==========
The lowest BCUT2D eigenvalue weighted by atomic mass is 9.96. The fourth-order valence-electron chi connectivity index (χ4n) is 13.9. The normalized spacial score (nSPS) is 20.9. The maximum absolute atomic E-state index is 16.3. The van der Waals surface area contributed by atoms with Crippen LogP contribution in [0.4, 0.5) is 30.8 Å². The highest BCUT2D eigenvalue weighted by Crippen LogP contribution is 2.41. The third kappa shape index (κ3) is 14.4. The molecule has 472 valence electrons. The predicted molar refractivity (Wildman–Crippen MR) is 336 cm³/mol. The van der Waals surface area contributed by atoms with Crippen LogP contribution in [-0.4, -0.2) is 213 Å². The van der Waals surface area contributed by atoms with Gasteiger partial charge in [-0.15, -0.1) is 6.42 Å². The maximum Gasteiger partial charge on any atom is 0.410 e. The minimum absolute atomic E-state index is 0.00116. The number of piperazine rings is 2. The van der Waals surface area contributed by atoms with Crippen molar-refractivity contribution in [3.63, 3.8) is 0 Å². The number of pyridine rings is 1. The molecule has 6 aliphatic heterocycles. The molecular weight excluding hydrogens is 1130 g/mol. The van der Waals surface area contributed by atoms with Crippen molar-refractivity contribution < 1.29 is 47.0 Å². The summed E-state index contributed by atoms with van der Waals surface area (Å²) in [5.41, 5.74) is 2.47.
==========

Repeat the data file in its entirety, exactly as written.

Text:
The lowest BCUT2D eigenvalue weighted by atomic mass is 9.96. The fourth-order valence-electron chi connectivity index (χ4n) is 13.9. The normalized spacial score (nSPS) is 20.9. The maximum absolute atomic E-state index is 16.3. The van der Waals surface area contributed by atoms with Crippen LogP contribution in [0.4, 0.5) is 30.8 Å². The highest BCUT2D eigenvalue weighted by Crippen LogP contribution is 2.41. The third kappa shape index (κ3) is 14.4. The molecule has 472 valence electrons. The predicted molar refractivity (Wildman–Crippen MR) is 336 cm³/mol. The van der Waals surface area contributed by atoms with Crippen LogP contribution in [-0.4, -0.2) is 213 Å². The van der Waals surface area contributed by atoms with Gasteiger partial charge in [-0.15, -0.1) is 6.42 Å². The maximum Gasteiger partial charge on any atom is 0.410 e. The minimum absolute atomic E-state index is 0.00116. The number of piperazine rings is 2. The van der Waals surface area contributed by atoms with Crippen molar-refractivity contribution in [3.63, 3.8) is 0 Å². The number of pyridine rings is 1. The molecule has 6 aliphatic heterocycles. The molecular weight excluding hydrogens is 1130 g/mol. The van der Waals surface area contributed by atoms with Crippen molar-refractivity contribution < 1.29 is 47.0 Å². The summed E-state index contributed by atoms with van der Waals surface area (Å²) in [5.41, 5.74) is 2.47.